Ever heard of an Urdu poet from the Northeast? Presenting Rohan Gogoi – the ‘Chasing Maya’ famed English novelist, who has now debuted as an Urdu poet with the launch of his maiden Hindi-Urdu poetry collection, “Rahgeer-e-Rehguzar”. The multi-lingual Corporate Communicator, who debuted as a published author in 2012, has penned over 100 Hindi-Urdu poems and lyrics so far. Remarkably, his works have been endorsed by none other than the superstar Bollywood lyricist, Sameer Anjaan.
Gogoi’s Urdu escapades date back to early 2014, when the popularity of ‘Chasing Maya’ was still lingering on and he went on to write his second English novel… One fine day, while working on a specific character for his new novel, he suddenly discovered his latent love for the Urdu language. The character in question was meant to be an ardent follower of Urdu poetry. Gogoi wanted him to sound reasonably authentic and felt compelled to infuse words and phrases of Urdu into his lines. “I couldn’t read Urdu, but fortunately, many of the immortal works of poetry in that exquisite language were widely available in the Devanagari script… And then, YouTube videos on the masterpieces of celebrated modern Urdu poets came in as another huge blessing.” Gogoi confesses.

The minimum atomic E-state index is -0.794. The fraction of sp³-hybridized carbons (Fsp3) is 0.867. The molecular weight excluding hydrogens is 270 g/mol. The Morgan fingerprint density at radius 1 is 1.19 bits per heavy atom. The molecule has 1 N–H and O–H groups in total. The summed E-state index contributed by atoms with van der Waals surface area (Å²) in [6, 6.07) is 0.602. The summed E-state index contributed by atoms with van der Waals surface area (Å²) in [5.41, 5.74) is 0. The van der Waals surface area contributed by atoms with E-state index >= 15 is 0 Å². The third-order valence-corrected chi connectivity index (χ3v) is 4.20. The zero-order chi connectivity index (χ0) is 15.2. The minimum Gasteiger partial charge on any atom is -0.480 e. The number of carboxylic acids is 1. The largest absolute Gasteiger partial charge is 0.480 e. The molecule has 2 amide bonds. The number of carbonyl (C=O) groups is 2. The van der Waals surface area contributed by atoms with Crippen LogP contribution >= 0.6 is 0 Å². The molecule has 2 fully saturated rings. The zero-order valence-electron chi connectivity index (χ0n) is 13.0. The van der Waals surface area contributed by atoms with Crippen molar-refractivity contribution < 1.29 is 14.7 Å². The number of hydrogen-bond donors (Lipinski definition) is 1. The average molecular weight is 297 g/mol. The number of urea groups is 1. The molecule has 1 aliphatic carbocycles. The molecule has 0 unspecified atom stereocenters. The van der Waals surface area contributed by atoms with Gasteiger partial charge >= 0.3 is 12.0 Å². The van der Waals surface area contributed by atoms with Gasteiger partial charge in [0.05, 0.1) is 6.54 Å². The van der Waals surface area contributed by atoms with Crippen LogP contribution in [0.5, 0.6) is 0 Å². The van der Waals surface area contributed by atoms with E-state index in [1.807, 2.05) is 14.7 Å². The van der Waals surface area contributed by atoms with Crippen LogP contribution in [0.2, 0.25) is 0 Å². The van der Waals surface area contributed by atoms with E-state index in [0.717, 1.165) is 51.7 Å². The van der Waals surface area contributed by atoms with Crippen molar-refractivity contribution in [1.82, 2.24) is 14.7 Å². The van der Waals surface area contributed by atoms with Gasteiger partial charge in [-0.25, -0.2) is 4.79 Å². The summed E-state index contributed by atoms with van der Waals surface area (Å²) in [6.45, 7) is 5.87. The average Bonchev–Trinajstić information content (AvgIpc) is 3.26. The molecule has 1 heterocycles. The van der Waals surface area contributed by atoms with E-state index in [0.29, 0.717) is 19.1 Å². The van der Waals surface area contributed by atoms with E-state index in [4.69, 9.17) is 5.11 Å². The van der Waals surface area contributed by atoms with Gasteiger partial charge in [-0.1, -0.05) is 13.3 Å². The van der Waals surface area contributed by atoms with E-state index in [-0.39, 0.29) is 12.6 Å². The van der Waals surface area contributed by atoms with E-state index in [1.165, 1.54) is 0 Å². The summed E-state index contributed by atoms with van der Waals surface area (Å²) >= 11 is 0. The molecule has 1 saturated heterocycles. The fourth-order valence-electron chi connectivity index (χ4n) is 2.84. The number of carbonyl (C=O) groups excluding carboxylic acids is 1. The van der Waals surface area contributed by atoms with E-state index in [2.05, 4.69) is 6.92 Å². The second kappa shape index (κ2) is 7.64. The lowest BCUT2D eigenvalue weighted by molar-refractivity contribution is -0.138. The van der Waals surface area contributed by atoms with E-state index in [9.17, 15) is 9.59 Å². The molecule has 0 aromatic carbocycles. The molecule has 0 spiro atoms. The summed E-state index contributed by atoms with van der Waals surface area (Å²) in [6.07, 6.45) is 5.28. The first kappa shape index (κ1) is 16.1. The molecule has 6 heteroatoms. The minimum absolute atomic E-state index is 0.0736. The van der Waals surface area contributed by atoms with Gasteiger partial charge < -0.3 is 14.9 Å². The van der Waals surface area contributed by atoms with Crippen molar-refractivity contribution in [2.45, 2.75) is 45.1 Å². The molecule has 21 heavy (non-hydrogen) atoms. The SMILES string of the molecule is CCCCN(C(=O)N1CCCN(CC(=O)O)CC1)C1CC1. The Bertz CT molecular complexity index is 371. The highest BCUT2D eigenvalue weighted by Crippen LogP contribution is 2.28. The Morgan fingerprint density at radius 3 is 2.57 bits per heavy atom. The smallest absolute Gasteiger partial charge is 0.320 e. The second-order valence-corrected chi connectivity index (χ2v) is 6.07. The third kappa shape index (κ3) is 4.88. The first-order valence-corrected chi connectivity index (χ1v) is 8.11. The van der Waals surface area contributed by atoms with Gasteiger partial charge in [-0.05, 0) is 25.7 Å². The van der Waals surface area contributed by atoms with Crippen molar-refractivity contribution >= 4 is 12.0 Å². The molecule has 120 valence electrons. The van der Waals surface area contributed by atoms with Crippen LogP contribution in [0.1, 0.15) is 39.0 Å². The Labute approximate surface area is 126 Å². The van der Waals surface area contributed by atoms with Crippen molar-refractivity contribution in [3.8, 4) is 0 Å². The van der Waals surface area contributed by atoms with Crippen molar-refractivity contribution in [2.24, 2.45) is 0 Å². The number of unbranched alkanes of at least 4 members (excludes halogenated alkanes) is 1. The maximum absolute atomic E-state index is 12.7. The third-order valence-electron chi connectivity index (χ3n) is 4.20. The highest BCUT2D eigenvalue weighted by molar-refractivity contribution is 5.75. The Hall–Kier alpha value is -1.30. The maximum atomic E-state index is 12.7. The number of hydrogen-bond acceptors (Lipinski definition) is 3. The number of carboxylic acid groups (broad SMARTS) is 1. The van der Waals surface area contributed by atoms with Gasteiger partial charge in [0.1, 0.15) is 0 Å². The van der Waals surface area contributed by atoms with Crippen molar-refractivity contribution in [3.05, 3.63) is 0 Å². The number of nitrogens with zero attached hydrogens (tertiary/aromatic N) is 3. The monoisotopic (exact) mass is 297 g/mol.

Interestingly, Gogoi is a first generation Hindi speaker, and arguably, the first published Hindi-Urdu poet, hailing from the northeastern part of India. “I am not a conventional Hindi / Urdu poet.” says Gogoi, who often expresses astonishment at how far his tryst with Urdu poetry has brought him. Evidently, the passion persists; as we see Gogoi coming up with a full-fledged Hindi-Urdu poetry collection – Rahgeer-e-Rehguzar. Published by Pune-based Western India Imprints, book is scheduled for release this season. With 40 poems, sketching a surprising range of deep and dark facets of life, “Rahgeer-e-Rehguzar” is his first literary endeavour in Hindi and Urdu.
Gogoi insists that writing English novels is his first love, but he sounds rather emotional about his Urdu writings. He would hold his book of shayaris close to his chest and say, “I will certainly want to continue writing my novels in English but Urdu poetry has now become an inseparable part of my life. Writing in Urdu has such a healing effect on you. It doesn’t just give you solace; it exposes you to the rare feeling of falling in love with oneself!”
Gogoi, the versatile wordsmith, speaks several Indian languages including Marathi, Gujarati and Bengali and writes lyrical poetry in English, Hindi, Urdu, and his native Assamese. He is currently recording an Assamese music album in his own voice with all the eight songs penned by him.
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